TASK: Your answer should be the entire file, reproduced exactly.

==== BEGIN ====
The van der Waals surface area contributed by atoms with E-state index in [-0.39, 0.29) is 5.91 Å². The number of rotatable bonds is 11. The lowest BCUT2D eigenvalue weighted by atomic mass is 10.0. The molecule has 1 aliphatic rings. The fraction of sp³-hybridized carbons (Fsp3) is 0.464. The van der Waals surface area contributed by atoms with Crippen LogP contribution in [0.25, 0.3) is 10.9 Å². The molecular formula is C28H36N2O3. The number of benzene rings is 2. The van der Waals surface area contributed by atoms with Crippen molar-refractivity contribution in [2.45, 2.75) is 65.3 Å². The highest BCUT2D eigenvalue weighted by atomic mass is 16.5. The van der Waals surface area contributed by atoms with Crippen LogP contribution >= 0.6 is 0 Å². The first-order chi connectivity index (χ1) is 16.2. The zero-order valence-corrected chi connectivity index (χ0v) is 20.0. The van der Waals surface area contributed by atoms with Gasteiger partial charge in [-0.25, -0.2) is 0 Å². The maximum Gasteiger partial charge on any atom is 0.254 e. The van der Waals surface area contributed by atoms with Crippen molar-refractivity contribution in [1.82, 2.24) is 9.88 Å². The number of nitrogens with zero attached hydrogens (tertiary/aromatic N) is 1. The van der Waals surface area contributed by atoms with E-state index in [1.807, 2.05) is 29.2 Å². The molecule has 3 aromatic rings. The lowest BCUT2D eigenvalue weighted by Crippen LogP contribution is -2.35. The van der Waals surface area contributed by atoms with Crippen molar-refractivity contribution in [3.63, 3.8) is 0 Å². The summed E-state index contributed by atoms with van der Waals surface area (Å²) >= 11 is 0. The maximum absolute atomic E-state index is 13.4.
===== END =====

The van der Waals surface area contributed by atoms with E-state index in [-0.39, 0.29) is 5.91 Å². The number of rotatable bonds is 11. The lowest BCUT2D eigenvalue weighted by atomic mass is 10.0. The molecule has 1 aliphatic rings. The fraction of sp³-hybridized carbons (Fsp3) is 0.464. The van der Waals surface area contributed by atoms with Crippen LogP contribution in [0.25, 0.3) is 10.9 Å². The molecular formula is C28H36N2O3. The number of benzene rings is 2. The van der Waals surface area contributed by atoms with Crippen molar-refractivity contribution in [2.45, 2.75) is 65.3 Å². The highest BCUT2D eigenvalue weighted by atomic mass is 16.5. The van der Waals surface area contributed by atoms with Crippen LogP contribution >= 0.6 is 0 Å². The first-order chi connectivity index (χ1) is 16.2. The zero-order valence-corrected chi connectivity index (χ0v) is 20.0. The van der Waals surface area contributed by atoms with Gasteiger partial charge in [-0.25, -0.2) is 0 Å². The maximum Gasteiger partial charge on any atom is 0.254 e. The van der Waals surface area contributed by atoms with Crippen molar-refractivity contribution in [1.82, 2.24) is 9.88 Å². The number of nitrogens with zero attached hydrogens (tertiary/aromatic N) is 1. The van der Waals surface area contributed by atoms with E-state index in [1.807, 2.05) is 29.2 Å². The molecule has 3 aromatic rings. The lowest BCUT2D eigenvalue weighted by Crippen LogP contribution is -2.35. The van der Waals surface area contributed by atoms with Crippen molar-refractivity contribution in [3.63, 3.8) is 0 Å². The summed E-state index contributed by atoms with van der Waals surface area (Å²) >= 11 is 0. The maximum absolute atomic E-state index is 13.4.